But listening to a religious carol – “Silent Night,” John Rutter’s “The Angels’ Carol,” or my father’s favorite, “Lo, How a Rose E’er Blooming “— can melt those distractions away. Those songs always help my harried holiday self settle on the beautiful mystery at the heart of the season. My favorite way to pray during December is to curl up on the couch and listen to those songs, staring at the fireplace or a lit candle, letting that wavering light and those waves of music seep into my bones and saturate me with the beauty of Christ’s coming. The songs restore and renew me, always.

And now that my son is three, I’m realizing that the carols are not just for me. As I wonder how to help Matthew find Jesus among all of the tinsel and gifts, I’m learning anew the power of music. In the car, at home, my son hears what I hear. Just as these carols sank into my bones years ago, so they are sinking into his: one little child learning about the birth of another little child, the sweetest story ever set to music. 

Yes, this is one from the archives, from 2009 (!).  But though my youngest son is now older than Matthew was when I wrote this, my love for carols hasn’t abated.  And my mom still has the book of Christmas songs on her piano each holiday season.  

A song for parents

Sometimes, when I tell my kids to put away their toys and I have to repeat myself five times before they actually do, I wonder if they hear anything I say.

And then there are other times when, completely out of the blue, they reference something I said months earlier.  It comes back, that obscure comment I made, and I’m always astonished to discover that the kids not only listen to what I say, they retain it.  It makes me realize that a parent’s words are more powerful than I tend to think.

That’s why I love this song.  It’s  by the incomparable Stephen Sondheim, sung here by the incomparable Bernadette Peters.

Careful the things you say 
Children will listen

Enjoy the music, the singing, and – if you’re a parent – the gentle reminder.

Gratitude, Beach Boys-style

Pandora keeps me guessing.  Every now and then, random rock songs slip into the lineup of Broadway anthems on the Showtunes channel (one of my current faves), and just like that, we’ve gone from  Idina Menzel to The Beach Boys.

Specifically, we go to this song from The Beach Boys, which I’ve heard at least ten times in the last few days:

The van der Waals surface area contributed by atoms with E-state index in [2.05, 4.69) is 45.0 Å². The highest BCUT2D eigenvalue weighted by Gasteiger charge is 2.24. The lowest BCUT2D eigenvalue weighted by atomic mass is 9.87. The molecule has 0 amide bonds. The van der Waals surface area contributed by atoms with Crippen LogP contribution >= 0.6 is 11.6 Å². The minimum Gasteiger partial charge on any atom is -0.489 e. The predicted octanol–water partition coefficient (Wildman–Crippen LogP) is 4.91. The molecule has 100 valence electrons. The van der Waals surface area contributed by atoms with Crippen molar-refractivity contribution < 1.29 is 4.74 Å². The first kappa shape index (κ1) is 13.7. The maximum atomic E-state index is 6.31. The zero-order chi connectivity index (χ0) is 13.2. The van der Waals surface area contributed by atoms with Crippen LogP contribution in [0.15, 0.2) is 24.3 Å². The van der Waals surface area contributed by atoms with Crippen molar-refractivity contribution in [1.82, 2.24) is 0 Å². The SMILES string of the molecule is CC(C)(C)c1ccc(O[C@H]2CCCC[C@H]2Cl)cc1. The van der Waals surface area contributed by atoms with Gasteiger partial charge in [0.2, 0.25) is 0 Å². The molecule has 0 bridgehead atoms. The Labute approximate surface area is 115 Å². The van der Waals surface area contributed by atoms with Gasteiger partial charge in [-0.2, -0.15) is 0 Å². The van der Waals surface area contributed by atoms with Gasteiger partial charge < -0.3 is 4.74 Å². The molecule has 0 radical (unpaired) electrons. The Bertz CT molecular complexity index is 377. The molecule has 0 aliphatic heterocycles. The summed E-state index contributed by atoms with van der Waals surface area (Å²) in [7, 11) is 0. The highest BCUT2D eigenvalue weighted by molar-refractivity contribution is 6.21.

I can’t complain about the mixing of genres, because I really do love this song. (You’ve heard it before, right?)  God only knows what I’d be without you say the lyrics, over and over and over. God only knows what I’d be without you.  Simple, but effective.

Because somewhere around the fifth time I heard this song last week, I started to think that maybe there’s an opportunity for mindfulness here.  If I were going to dedicate this song to someone, whom would I choose?  Who are the “God only knows what I’d be without you” folks in my own life?

The choices just kept rolling in.

My folks, for unconditional love for forty-one-plus years.

My husband, for proving that good guys do exist and are interested in me  (and for always solving my technology problems).

A doctor of my past, for catching something before it turned into something very very bad.

My writing friend, who encouraged me to take my personal scribblings to a wider audience.

My sister, for a lifetime of laughs that have sustained me through any number of challenges.

A terrific therapist, for helping me finally take on  my OCD several years ago.

My kids, for pulling me out of myself and for stretching me in ways that I need to be stretched.

Some key friends over the years, who have helped me sift through all of my questions about faith.

What’s great is that I could keep going and going.  But I’ll stop here, because now it’s your turn.   Who are the “God only knows what I’d be without you” people in your own life?

If you have a minute, try making a list.   It’s a revealing exercise, and — to use a Beach Boys-inspired metaphor — a surefire way to find yourself surfing a tidal wave of gratitude.

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Why this mom loves “Let it Go”